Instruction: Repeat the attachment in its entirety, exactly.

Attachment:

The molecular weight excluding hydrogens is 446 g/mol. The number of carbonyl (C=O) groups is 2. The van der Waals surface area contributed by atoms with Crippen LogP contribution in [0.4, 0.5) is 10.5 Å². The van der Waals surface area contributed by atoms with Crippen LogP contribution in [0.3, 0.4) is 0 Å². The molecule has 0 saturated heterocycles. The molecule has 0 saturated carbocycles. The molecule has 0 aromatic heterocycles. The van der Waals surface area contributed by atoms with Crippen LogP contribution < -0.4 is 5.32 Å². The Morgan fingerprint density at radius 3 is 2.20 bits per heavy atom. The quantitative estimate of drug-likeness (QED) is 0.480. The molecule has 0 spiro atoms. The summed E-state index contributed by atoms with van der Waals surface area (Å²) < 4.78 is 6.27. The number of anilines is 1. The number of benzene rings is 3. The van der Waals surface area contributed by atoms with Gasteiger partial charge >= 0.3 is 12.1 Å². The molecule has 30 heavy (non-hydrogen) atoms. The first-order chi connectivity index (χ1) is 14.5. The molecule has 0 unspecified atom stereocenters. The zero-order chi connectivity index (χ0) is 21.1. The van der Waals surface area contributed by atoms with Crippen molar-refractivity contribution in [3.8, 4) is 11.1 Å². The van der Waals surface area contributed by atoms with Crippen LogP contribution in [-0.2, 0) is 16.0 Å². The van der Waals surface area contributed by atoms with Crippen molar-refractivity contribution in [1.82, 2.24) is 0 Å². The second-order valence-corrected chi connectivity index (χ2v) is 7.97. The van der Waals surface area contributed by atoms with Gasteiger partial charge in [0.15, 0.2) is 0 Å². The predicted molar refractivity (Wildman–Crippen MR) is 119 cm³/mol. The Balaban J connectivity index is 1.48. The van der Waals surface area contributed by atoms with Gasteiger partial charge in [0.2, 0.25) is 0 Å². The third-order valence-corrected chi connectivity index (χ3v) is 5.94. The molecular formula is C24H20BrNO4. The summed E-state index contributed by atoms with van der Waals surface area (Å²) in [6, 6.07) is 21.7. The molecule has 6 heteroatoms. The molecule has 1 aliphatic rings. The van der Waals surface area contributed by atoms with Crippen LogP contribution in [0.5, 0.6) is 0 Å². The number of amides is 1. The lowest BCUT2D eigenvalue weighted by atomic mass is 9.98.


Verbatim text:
The molecular weight excluding hydrogens is 446 g/mol. The number of carbonyl (C=O) groups is 2. The van der Waals surface area contributed by atoms with Crippen LogP contribution in [0.4, 0.5) is 10.5 Å². The van der Waals surface area contributed by atoms with Crippen LogP contribution in [0.3, 0.4) is 0 Å². The molecule has 0 saturated heterocycles. The molecule has 0 saturated carbocycles. The molecule has 0 aromatic heterocycles. The van der Waals surface area contributed by atoms with Crippen LogP contribution < -0.4 is 5.32 Å². The Morgan fingerprint density at radius 3 is 2.20 bits per heavy atom. The quantitative estimate of drug-likeness (QED) is 0.480. The molecule has 0 spiro atoms. The summed E-state index contributed by atoms with van der Waals surface area (Å²) < 4.78 is 6.27. The number of anilines is 1. The number of benzene rings is 3. The van der Waals surface area contributed by atoms with Gasteiger partial charge >= 0.3 is 12.1 Å². The molecule has 30 heavy (non-hydrogen) atoms. The first-order chi connectivity index (χ1) is 14.5. The molecule has 0 unspecified atom stereocenters. The zero-order chi connectivity index (χ0) is 21.1. The van der Waals surface area contributed by atoms with Crippen molar-refractivity contribution in [3.8, 4) is 11.1 Å². The van der Waals surface area contributed by atoms with Crippen LogP contribution in [-0.2, 0) is 16.0 Å². The van der Waals surface area contributed by atoms with Crippen molar-refractivity contribution in [1.82, 2.24) is 0 Å². The second-order valence-corrected chi connectivity index (χ2v) is 7.97. The van der Waals surface area contributed by atoms with Gasteiger partial charge in [0.15, 0.2) is 0 Å². The predicted molar refractivity (Wildman–Crippen MR) is 119 cm³/mol. The Balaban J connectivity index is 1.48. The van der Waals surface area contributed by atoms with Gasteiger partial charge in [0.2, 0.25) is 0 Å². The third-order valence-corrected chi connectivity index (χ3v) is 5.94. The molecular formula is C24H20BrNO4. The summed E-state index contributed by atoms with van der Waals surface area (Å²) in [6, 6.07) is 21.7. The molecule has 6 heteroatoms. The molecule has 1 aliphatic rings. The van der Waals surface area contributed by atoms with Crippen LogP contribution in [0.5, 0.6) is 0 Å². The number of amides is 1. The lowest BCUT2D eigenvalue weighted by atomic mass is 9.98.